Ukraine urges Russia to accept 'reality' on EU relations
29.08.13 @ 10:23
BRUSSELS - Ukraine's Prime Minister has urged Russia to face the "reality" that his country will create a free trade zone with the EU.
Speaking to press in Kiev on Wednesday (28 August), Azarov said: "After signing the association agreement with the EU, Ukraine will create a free trade zone with the EU - this has to be inevitably accepted as a reality."
He added: "The whole world is changing, the global system of economic relations. But to build a fence to protect yourself from changes using artificial barriers is simply pointless."
Earlier this month Russia imposed extra customs checks on Ukrainian imports for several days, causing a near standstill at the border.
Russian President Vladimir Putin also warned Ukraine that the Customs Union - a Russia-led trade bloc with Belarus and Kazakhstan - might take "protective measures" if Ukraine goes ahead with the EU move.
Launched in 2010, the Customs Union aims at establishing a more political Eurasian Union by 2015 in what some critics describe as an attempt by Moscow to recreate a Soviet-style bloc.
Meanwhile, two Ukrainian opposition leaders, Vitali Klitschko and Arseniy Yatsenyuk, visited Brussels this week to prepare the ground for an EU summit with post-Soviet countries in Vilnius in November.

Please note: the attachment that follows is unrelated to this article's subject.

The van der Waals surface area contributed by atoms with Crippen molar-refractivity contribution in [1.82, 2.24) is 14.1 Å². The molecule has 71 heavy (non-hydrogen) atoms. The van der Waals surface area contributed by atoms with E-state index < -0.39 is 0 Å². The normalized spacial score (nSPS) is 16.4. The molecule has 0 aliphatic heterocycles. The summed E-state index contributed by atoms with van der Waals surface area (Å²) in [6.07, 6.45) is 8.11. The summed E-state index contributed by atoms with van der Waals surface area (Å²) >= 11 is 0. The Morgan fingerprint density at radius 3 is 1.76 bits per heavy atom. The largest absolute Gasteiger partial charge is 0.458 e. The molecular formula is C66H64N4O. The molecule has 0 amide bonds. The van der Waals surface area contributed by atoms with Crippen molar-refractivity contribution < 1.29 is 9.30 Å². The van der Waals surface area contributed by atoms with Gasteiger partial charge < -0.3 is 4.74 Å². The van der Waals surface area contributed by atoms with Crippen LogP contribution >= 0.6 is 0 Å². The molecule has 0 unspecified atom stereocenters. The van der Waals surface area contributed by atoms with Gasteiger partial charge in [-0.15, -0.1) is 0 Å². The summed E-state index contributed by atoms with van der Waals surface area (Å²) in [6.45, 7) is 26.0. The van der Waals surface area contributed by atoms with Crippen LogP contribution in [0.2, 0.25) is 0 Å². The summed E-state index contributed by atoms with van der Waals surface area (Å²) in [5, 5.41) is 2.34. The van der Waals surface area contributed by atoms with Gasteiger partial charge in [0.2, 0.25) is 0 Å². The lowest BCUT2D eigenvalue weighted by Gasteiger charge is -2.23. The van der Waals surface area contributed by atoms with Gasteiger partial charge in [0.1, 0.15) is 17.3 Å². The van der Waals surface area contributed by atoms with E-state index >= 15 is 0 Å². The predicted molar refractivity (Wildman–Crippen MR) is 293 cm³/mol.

Speaking after a hearing of the European Parliament's foreign affairs committee, German centre-right MEP Elmar Brok, its chairman, noted that Ukraine's future "should be decided in Kiev, not Moscow or Brussels."
Brok added that Russia's threats of economic sanctions are a breach of World Trade Organisation rules.
Ukraine hopes to sign the political association and free trade pact at the Vilnius event.
But deputies warned that the step is conditional on Ukrainian President Viktor Yanukovych addressing the use of selective justice, ensuring the political neutrality of the prosecutor general's office and releasing former PM Yulia Tymoshenko from jail to receive medical attention in Germany.
Under the EU treaties, the support of a majority of MEPs is required before the association agreement can enter into force.
The Lithuanian government, which currently holds the Union's rotating six month presidency, has identified the EU-Ukraine pact as a top priority.
The move is part of the EU's so-called Eastern Partnership policy, launched in 2009, which aims to build closer relations with Armenia, Azerbaijan, Belarus, Moldova and Ukraine.
The agreements do not offer the prospect of accession to the EU, but the Union is keen to use access to its markets, as well as prospects of visa-free travel, to stimulate political reform.